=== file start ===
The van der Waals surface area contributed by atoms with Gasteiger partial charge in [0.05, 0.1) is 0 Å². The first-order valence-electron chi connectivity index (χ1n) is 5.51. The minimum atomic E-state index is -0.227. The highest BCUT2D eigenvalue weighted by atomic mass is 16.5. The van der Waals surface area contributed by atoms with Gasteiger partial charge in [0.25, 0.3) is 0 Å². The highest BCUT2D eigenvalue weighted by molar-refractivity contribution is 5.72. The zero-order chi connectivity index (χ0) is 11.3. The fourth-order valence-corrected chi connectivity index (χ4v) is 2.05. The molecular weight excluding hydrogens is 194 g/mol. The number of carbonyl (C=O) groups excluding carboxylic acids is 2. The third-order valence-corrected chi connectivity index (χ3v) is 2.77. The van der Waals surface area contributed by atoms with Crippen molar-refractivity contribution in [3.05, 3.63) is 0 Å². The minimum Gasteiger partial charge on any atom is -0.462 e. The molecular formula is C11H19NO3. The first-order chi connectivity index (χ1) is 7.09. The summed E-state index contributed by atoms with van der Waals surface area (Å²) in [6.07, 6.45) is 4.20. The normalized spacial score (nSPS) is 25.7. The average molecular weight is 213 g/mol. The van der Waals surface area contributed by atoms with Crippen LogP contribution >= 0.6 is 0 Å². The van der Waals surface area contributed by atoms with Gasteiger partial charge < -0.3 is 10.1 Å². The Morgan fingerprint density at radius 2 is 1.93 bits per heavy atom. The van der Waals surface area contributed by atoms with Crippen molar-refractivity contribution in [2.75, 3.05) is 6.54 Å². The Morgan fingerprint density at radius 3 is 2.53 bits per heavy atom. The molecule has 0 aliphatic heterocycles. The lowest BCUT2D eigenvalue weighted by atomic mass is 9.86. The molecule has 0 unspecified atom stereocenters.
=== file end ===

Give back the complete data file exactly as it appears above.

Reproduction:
The van der Waals surface area contributed by atoms with Gasteiger partial charge in [0.05, 0.1) is 0 Å². The first-order valence-electron chi connectivity index (χ1n) is 5.51. The minimum atomic E-state index is -0.227. The highest BCUT2D eigenvalue weighted by atomic mass is 16.5. The van der Waals surface area contributed by atoms with Gasteiger partial charge in [0.25, 0.3) is 0 Å². The highest BCUT2D eigenvalue weighted by molar-refractivity contribution is 5.72. The zero-order chi connectivity index (χ0) is 11.3. The fourth-order valence-corrected chi connectivity index (χ4v) is 2.05. The molecular weight excluding hydrogens is 194 g/mol. The number of carbonyl (C=O) groups excluding carboxylic acids is 2. The third-order valence-corrected chi connectivity index (χ3v) is 2.77. The van der Waals surface area contributed by atoms with Crippen molar-refractivity contribution in [3.05, 3.63) is 0 Å². The minimum Gasteiger partial charge on any atom is -0.462 e. The molecular formula is C11H19NO3. The first-order chi connectivity index (χ1) is 7.09. The summed E-state index contributed by atoms with van der Waals surface area (Å²) in [6.07, 6.45) is 4.20. The normalized spacial score (nSPS) is 25.7. The average molecular weight is 213 g/mol. The van der Waals surface area contributed by atoms with Crippen LogP contribution >= 0.6 is 0 Å². The van der Waals surface area contributed by atoms with Gasteiger partial charge < -0.3 is 10.1 Å². The Morgan fingerprint density at radius 2 is 1.93 bits per heavy atom. The van der Waals surface area contributed by atoms with Crippen molar-refractivity contribution in [2.75, 3.05) is 6.54 Å². The Morgan fingerprint density at radius 3 is 2.53 bits per heavy atom. The molecule has 0 aliphatic heterocycles. The lowest BCUT2D eigenvalue weighted by atomic mass is 9.86. The molecule has 0 unspecified atom stereocenters.